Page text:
The “Pearl of the Orient Seas”, more famously known as the Island Philippines, has its share of rich and colorful history and cultural background, which dates back to as early as 100 million years. During this time, it was mainly the Philippine land and habitat that evolved and there were no human inhabitants on the land. Nevertheless, it was during these years that the Philippines started to develop its resources and become what would soon be a region of abundant natural resources and fertile lands. In the next years, this land would host its very first dwellers and witness the birth and development of the Philippine culture. Over the years, man and his environment will continue to interact and produce new discoveries and breakthroughs not only in technology but also in the different aspects of human life. Here we would see how early Filipinos managed to survive during their time and contribute in the formation of what we now own for ourselves: the Filipino culture.
The Paleolithic Culture (250,000 B.C.- 10,000 B.C.) was the period in which the first existence of human culture was seen. The first tools ever produced by the first Filipinos were usually made of stones and woods and were improvised from their environment. These tools were used for food gathering and defense against wild animals. These early tools produced even before technology was introduced in our country greatly show the resourcefulness and creativity of the early Filipinos. They were able to survive mainly from their surroundings. Since people during this time were relatively small in numbers, there was not really a problem in terms of food supply and space to dwell (all from the environment).
... Culture may be associated with manufactured materials, for these are products of human behavior. Certainly, the structuring of the early Filipino ... the Malay Archipelago when sea levels were lower, creating land bridges to the Southeast Asian mainland. These Paleolithic Hunters ... in Taguima. They became the ancestors of the Yakans. Years later, immigrants from Banjarmasin, Borneo settled in Sulu. They ...
In this case, the need for social organization or leaders in the group was not seen necessary for everybody had an ample share of everything. It was also because of being in a small group (around 30 people) that the people valued so much the unity and solidarity of their group. Each one of them has the same duties: to survive and defend their land. This oneness of the early Filipinos still exists today in our families and our patriotism to our motherland.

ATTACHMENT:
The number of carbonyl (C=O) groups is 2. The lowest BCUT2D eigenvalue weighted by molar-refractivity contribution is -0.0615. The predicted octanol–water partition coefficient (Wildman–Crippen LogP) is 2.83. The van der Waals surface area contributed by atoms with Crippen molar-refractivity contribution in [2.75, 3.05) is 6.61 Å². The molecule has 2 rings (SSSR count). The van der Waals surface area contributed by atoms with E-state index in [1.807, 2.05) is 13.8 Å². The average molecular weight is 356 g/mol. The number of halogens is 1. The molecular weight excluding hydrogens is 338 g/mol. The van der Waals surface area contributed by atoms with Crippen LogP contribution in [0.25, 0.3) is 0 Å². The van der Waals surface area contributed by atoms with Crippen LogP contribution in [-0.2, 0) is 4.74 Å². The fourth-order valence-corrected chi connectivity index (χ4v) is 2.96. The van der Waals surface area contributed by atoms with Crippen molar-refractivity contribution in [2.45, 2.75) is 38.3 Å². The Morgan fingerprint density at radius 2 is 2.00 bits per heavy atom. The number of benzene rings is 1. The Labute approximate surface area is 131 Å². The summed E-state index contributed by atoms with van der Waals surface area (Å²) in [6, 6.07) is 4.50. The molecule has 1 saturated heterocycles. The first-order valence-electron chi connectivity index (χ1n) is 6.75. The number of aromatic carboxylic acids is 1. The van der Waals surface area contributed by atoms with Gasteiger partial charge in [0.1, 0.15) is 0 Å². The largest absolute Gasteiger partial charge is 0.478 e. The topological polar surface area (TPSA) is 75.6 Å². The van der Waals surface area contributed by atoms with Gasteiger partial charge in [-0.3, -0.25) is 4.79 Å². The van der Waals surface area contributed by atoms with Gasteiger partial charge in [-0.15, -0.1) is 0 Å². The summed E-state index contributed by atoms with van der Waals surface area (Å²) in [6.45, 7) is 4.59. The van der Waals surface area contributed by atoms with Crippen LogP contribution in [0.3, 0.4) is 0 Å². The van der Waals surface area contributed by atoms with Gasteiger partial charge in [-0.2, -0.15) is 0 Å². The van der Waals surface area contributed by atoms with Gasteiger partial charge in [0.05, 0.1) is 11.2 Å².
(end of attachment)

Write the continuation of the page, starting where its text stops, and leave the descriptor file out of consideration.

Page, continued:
Increase in the population of the Philippines brought about a new period in its cultural development. Because of the need for a more advanced technology for a bigger production of food, the Neolithic Culture (10,000 B.C.- 500 B.C.) became a period of new technologies, techniques, organization, and values for the pre-Colonial Philippines and its inhabitants. Social organization also evolved into a more systematic structure. The males were tasked to hunt and cultivate the lands while the females were in charge of the household duties such as nursing the young as well as the old ones, preparing the food, and maintaining the home. Leaders, usually the elders in the group, also began to hold positions in the community as conflicts start to arise due to an increase in the number of people. Technology during this period also moved to greater heights. Tools became more efficient as the people’s ingenuity develop in their fight for survival. Moreover, since a bigger population requires a larger amount of food supply, proper food storage was required to be able to keep a community’s food supply.
Thus, the invention of the art of Pottery came into existence. Potteries (or earthenwares) played a very important role in the culture of the pre-Colonial Filipinos for it served the people then numerous purposes or uses. The earthenwares were created primarily for rituals and agricultural purposes. Eventually, it became a part of the Filipino household. They were used for storage of food and water (big jars, pots), cooking (pots), and practically all sorts of household chores (plates, trays, etc.).